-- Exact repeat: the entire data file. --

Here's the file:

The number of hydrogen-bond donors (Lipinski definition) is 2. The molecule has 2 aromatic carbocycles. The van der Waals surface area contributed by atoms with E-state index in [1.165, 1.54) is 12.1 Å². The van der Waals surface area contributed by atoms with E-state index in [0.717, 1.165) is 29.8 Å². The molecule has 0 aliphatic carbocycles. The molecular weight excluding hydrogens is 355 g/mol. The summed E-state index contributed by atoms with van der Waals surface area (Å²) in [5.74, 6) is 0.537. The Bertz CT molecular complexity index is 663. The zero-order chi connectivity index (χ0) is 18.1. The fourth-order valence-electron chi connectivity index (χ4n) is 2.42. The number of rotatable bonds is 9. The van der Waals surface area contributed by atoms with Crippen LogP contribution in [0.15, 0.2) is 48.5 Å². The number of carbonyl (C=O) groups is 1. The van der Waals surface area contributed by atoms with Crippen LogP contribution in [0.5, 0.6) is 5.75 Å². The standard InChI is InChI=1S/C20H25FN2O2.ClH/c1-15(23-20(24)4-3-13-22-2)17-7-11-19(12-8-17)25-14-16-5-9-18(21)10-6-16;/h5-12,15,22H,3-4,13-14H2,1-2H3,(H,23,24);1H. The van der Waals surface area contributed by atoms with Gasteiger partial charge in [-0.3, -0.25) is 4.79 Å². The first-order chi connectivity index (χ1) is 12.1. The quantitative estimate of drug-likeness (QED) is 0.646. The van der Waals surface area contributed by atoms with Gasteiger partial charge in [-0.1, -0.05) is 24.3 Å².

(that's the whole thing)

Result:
The number of hydrogen-bond donors (Lipinski definition) is 2. The molecule has 2 aromatic carbocycles. The van der Waals surface area contributed by atoms with E-state index in [1.165, 1.54) is 12.1 Å². The van der Waals surface area contributed by atoms with E-state index in [0.717, 1.165) is 29.8 Å². The molecule has 0 aliphatic carbocycles. The molecular weight excluding hydrogens is 355 g/mol. The summed E-state index contributed by atoms with van der Waals surface area (Å²) in [5.74, 6) is 0.537. The Bertz CT molecular complexity index is 663. The zero-order chi connectivity index (χ0) is 18.1. The fourth-order valence-electron chi connectivity index (χ4n) is 2.42. The number of rotatable bonds is 9. The van der Waals surface area contributed by atoms with Crippen LogP contribution in [0.15, 0.2) is 48.5 Å². The number of carbonyl (C=O) groups is 1. The van der Waals surface area contributed by atoms with Crippen LogP contribution in [0.5, 0.6) is 5.75 Å². The standard InChI is InChI=1S/C20H25FN2O2.ClH/c1-15(23-20(24)4-3-13-22-2)17-7-11-19(12-8-17)25-14-16-5-9-18(21)10-6-16;/h5-12,15,22H,3-4,13-14H2,1-2H3,(H,23,24);1H. The van der Waals surface area contributed by atoms with Gasteiger partial charge in [-0.3, -0.25) is 4.79 Å². The first-order chi connectivity index (χ1) is 12.1. The quantitative estimate of drug-likeness (QED) is 0.646. The van der Waals surface area contributed by atoms with Gasteiger partial charge in [-0.1, -0.05) is 24.3 Å².